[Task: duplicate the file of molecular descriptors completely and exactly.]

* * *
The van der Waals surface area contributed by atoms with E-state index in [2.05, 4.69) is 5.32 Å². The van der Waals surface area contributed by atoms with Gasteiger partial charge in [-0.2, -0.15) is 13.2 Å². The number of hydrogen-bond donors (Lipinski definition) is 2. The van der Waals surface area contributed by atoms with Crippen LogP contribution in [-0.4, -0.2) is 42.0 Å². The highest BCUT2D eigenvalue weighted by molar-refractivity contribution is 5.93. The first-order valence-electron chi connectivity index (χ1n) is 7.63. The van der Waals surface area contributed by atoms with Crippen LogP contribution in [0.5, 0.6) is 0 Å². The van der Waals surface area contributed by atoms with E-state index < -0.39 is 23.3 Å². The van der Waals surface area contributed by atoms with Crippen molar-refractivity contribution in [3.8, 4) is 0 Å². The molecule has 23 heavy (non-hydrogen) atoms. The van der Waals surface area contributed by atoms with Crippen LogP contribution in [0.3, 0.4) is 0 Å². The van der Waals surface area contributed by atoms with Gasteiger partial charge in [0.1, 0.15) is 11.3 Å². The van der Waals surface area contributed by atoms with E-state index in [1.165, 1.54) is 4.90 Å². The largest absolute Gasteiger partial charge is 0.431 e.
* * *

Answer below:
The van der Waals surface area contributed by atoms with E-state index in [2.05, 4.69) is 5.32 Å². The van der Waals surface area contributed by atoms with Gasteiger partial charge in [-0.2, -0.15) is 13.2 Å². The number of hydrogen-bond donors (Lipinski definition) is 2. The van der Waals surface area contributed by atoms with Crippen LogP contribution in [-0.4, -0.2) is 42.0 Å². The highest BCUT2D eigenvalue weighted by molar-refractivity contribution is 5.93. The first-order valence-electron chi connectivity index (χ1n) is 7.63. The van der Waals surface area contributed by atoms with Crippen LogP contribution in [0.5, 0.6) is 0 Å². The van der Waals surface area contributed by atoms with E-state index < -0.39 is 23.3 Å². The van der Waals surface area contributed by atoms with Crippen molar-refractivity contribution in [3.8, 4) is 0 Å². The molecule has 23 heavy (non-hydrogen) atoms. The van der Waals surface area contributed by atoms with Crippen LogP contribution in [0.3, 0.4) is 0 Å². The van der Waals surface area contributed by atoms with Gasteiger partial charge in [0.1, 0.15) is 11.3 Å². The van der Waals surface area contributed by atoms with E-state index in [1.165, 1.54) is 4.90 Å². The largest absolute Gasteiger partial charge is 0.431 e.